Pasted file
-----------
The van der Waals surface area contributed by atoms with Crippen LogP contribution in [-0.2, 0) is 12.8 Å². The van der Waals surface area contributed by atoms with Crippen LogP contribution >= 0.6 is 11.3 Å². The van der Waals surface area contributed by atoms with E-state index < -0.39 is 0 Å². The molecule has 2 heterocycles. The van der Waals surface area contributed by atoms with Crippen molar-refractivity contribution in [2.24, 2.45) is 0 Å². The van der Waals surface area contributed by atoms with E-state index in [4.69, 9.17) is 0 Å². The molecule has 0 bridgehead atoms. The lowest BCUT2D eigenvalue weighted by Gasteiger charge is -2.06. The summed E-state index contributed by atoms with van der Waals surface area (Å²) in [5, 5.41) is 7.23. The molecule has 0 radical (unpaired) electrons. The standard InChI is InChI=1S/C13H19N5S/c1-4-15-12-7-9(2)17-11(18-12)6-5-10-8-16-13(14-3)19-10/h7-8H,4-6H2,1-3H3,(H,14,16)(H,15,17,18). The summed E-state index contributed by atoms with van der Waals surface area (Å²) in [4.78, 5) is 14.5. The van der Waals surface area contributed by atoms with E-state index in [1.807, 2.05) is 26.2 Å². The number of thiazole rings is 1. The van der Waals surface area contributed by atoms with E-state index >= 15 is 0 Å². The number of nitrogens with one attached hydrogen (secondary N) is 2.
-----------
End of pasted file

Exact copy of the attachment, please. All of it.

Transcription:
The van der Waals surface area contributed by atoms with Crippen LogP contribution in [-0.2, 0) is 12.8 Å². The van der Waals surface area contributed by atoms with Crippen LogP contribution >= 0.6 is 11.3 Å². The van der Waals surface area contributed by atoms with E-state index < -0.39 is 0 Å². The molecule has 2 heterocycles. The van der Waals surface area contributed by atoms with Crippen molar-refractivity contribution in [2.24, 2.45) is 0 Å². The van der Waals surface area contributed by atoms with E-state index in [4.69, 9.17) is 0 Å². The molecule has 0 bridgehead atoms. The lowest BCUT2D eigenvalue weighted by Gasteiger charge is -2.06. The summed E-state index contributed by atoms with van der Waals surface area (Å²) in [5, 5.41) is 7.23. The molecule has 0 radical (unpaired) electrons. The standard InChI is InChI=1S/C13H19N5S/c1-4-15-12-7-9(2)17-11(18-12)6-5-10-8-16-13(14-3)19-10/h7-8H,4-6H2,1-3H3,(H,14,16)(H,15,17,18). The summed E-state index contributed by atoms with van der Waals surface area (Å²) in [4.78, 5) is 14.5. The van der Waals surface area contributed by atoms with E-state index in [1.807, 2.05) is 26.2 Å². The number of thiazole rings is 1. The van der Waals surface area contributed by atoms with E-state index >= 15 is 0 Å². The number of nitrogens with one attached hydrogen (secondary N) is 2.